Experiences with WONDERFUL Social Workers

Experiences with WONDERFUL Social Workers

Our Worker

This is our Experiences with WONDERFUL Social Workers. I cannot rave enough about Carla. She was gentle, thorough, and kind from the beginning to the end when we closed our home. Even afterward, I have been known to call her about things, and she is still just as impressive.

This woman has a gift. I’m so thankful to her for her help, wisdom, and love in getting us through that horrible experience. Then, she was so gentle when we moved into our next (and last) placement.


Placement #2 Social Worker

We accepted another placement in March of the following year. Honestly, we were apprehensive and very guarded. I feel, at times, I did my kids an injustice because I lived in fear of them leaving at any moment.

The kids’ social worker was phenomenal to work with on their case. When she called us about this placement, she laid it all (well, what she knew) on the table. She made no demands of us, no “contact me daily with updates or else” type of things. Every time there was a court date, I knew about it and attended. Rarely did I ever have to testify, but when I did, she thoroughly prepared me.

We walked in as a united front against their perpetrator. We cried with the birth mom as she lost custody. She listened to me cry when I had had enough of her behaviors and didn’t know what to do. She heard and encouraged.

Again, I’m in awe of her amazingness. Now her supervisor was a piece of work, but you can’t control the stupidity of others.


Our mandatory classes were taught by a professor of social work from Murray State. She was precious. I’m not going to lie, it was like watching paint dry taking these classes, BUT she always brought candy.

I think the only time I struggled was not with her but with the content of the class. We took our regular PS-Mapp classes, Care Plus classes, and Sexual Abuse classes. The first set was boring. The second set was eye-opening. She just brought me chocolate in the third set and told me to eat my feelings. It was tough. For everyone, us, other couples, and Gail. Just a tough subject.

She was so accommodating to my husband’s work schedule. She went above and beyond to help us even though he could not be “in” the classroom. Gail worked with him one-on-one, and that sacrifice is one that I appreciate.


I have so many friends in this field. Some work in schools, some in offices, and some in counseling. All of the people I know are phenomenal at their jobs. It is easy to hyperfocus on the failing system and the workers who don’t care. Yet, there are ones that do care and work so hard.

The foster care system is a very flawed system from the beginning to the end process. It is easy to come in, do a job (poorly or selfishly), and go home. The people I know tell me it is NOT easy, they work hard, and their hard work is affected by their supervisors, judges, or the court, and they don’t leave their job at work. They always bring it home and sit with it.

Do you know how hard it is to “sit with” such trauma, abuse, and neglect? I can’t imagine, but I know how hard it is. Whether they work with children, adults, or the elderly is hard.

Investigative Workers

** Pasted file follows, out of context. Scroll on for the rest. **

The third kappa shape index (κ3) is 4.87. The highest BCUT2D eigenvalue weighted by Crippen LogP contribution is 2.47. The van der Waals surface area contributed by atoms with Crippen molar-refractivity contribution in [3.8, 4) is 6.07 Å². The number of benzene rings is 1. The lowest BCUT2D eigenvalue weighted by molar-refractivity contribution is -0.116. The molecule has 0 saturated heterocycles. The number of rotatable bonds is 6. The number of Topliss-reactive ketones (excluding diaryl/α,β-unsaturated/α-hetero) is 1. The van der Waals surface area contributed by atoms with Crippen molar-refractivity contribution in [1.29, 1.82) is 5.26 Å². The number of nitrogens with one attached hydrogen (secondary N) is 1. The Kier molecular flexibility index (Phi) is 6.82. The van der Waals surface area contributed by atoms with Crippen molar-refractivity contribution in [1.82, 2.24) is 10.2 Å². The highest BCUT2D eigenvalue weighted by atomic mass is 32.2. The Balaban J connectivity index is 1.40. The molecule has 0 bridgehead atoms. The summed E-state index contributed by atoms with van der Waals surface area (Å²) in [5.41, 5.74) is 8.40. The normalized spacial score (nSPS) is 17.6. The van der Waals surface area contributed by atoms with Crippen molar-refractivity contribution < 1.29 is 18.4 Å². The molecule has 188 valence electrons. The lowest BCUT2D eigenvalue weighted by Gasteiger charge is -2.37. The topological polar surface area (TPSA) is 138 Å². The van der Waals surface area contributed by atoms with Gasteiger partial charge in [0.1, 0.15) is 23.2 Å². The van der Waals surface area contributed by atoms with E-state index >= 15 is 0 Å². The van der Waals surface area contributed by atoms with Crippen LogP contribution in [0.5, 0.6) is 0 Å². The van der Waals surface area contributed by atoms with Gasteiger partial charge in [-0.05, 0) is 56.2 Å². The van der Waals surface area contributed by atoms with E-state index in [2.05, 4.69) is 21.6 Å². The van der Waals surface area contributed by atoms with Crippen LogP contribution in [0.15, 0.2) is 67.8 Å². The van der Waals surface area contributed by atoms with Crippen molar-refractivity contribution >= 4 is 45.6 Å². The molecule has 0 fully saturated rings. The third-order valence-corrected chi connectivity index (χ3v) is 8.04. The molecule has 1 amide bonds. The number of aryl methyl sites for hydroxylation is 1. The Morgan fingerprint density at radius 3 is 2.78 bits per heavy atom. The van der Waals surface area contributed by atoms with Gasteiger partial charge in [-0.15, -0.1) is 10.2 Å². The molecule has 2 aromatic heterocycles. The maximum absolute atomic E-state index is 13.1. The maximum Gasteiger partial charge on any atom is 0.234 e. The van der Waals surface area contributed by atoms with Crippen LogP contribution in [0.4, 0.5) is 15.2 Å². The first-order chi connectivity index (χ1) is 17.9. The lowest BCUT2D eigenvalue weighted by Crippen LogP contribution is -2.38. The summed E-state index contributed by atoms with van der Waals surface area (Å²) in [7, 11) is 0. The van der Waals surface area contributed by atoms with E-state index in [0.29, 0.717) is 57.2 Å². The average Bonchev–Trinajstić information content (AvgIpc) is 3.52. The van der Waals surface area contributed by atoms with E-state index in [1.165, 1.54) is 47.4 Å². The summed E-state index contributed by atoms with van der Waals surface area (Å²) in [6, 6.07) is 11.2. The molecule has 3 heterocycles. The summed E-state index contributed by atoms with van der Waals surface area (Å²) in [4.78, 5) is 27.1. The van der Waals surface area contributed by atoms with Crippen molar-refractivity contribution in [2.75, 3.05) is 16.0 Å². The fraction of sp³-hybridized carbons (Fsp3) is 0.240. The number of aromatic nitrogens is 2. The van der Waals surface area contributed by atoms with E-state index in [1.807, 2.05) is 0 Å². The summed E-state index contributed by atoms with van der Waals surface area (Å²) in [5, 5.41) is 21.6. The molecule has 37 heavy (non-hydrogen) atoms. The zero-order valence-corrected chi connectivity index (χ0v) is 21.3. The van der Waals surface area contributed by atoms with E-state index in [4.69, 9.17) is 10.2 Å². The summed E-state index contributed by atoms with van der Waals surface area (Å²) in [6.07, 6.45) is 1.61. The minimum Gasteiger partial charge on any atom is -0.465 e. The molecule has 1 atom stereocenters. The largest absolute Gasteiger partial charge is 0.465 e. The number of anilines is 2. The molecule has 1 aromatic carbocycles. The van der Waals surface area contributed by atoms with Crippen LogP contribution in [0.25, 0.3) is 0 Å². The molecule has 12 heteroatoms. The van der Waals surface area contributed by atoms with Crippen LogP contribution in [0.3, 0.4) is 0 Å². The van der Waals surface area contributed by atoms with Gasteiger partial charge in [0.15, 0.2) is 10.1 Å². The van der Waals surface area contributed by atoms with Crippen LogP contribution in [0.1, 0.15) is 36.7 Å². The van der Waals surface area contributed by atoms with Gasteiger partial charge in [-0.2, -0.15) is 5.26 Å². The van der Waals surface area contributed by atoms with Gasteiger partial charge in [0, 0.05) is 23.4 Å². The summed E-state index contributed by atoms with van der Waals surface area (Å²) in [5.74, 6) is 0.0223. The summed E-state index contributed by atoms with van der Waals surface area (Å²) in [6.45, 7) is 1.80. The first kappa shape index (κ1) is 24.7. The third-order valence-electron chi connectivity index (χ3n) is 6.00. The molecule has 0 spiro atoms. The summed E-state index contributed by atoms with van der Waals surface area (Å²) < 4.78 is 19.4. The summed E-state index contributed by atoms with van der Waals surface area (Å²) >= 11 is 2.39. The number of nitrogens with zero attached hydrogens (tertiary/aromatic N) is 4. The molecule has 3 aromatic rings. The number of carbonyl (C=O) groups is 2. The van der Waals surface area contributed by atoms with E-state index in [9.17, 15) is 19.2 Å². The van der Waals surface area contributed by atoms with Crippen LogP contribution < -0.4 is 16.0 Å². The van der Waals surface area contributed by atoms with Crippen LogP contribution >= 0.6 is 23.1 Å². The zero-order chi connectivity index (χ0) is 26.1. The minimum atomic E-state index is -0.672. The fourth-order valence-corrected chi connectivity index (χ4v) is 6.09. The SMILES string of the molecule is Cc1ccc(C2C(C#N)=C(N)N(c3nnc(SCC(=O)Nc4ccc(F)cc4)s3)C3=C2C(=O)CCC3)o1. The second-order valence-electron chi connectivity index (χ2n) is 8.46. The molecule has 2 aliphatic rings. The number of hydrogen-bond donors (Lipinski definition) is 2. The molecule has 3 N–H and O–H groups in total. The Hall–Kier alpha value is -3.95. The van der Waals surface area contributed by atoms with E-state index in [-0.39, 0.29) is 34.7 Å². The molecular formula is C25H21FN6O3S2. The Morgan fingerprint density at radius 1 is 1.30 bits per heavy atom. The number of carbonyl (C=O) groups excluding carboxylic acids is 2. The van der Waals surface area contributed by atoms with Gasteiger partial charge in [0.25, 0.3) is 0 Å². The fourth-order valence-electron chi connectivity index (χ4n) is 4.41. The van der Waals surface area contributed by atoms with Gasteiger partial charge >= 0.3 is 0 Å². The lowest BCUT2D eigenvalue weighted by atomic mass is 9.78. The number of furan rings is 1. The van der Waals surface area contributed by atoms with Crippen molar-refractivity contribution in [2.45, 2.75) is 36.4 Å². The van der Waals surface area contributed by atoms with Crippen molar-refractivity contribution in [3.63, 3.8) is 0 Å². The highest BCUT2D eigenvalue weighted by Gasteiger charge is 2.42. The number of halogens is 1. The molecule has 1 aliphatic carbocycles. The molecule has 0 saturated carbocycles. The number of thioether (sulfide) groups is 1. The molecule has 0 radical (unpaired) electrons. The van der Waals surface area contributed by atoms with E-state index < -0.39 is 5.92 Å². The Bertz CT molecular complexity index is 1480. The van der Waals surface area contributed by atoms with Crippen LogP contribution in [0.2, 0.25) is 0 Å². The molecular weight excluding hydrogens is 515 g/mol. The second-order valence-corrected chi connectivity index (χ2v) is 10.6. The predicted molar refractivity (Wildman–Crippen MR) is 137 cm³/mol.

Now, that is a crap job. I know of one investigative worker like the person I documented yesterday. She needs to be fired because she is not in this for the good of the children, their parents, or the foster parents. She saw the bullshit, ignored it because she was all about numbers and removal, and ran with it. Destroying lives as she went.

However, I know 3 and 1 investigative officer. The officer I adore. He and his family are why kids begin to feel safe and loved. Another one is one that was so gentle and kind when her services were needed. So thorough. I’m so sad that she moved on to another position.

Then there are two that I wanted to dislike. Yet, I didn’t. See, some good investigative reporters can see through the smoke of false reporting. They do their job, they are thorough, but they see through the bullshit.

They made it easy to talk to, be honest with, ask questions, and help with resources. When they walk into a place, they know these are good people in extraordinary circumstances. Again, they see the false reporting, and after the first report, the reporter is documented! They SEE the lies and will not stand to see a good family drug through the mud.


We have had more good than bad experiences being involved in the system for 15 years. I’m so thankful for the good ones. Kids, adults, and the elderly deserve a voice that speaks clearly for them. Those accused deserve to be heard as well. Those investigators also need to sort through the false and factual claims to preserve the family unit.

In court, it is pounded in your head that reunification (if a child is removed) is always number 1. The courts want the nuclear family to remain intact. They want to see the birth family succeed, get help, ask for help, heal, and so forth. That is when the case is substantiated.

Then there are the cases that are false, and a good worker sees that. They do their jobs gently and with class. Yet, they know the truth. There are “revenge” calls where a person seeks revenge on a family. There are the “well-meaning” calls where they think something is going on but don’t know for sure. Then there are the downright lying ones. Lastly, there are real calls, and someone needs to step in and intervene. Good investigative social workers can distinguish between them all.

Thank a social worker today, a counselor, or an investigator; pray for them, their safety, and wisdom. Pray that the system begins to work and children who need help are also helped—those who falsely accuse answers of their choices.

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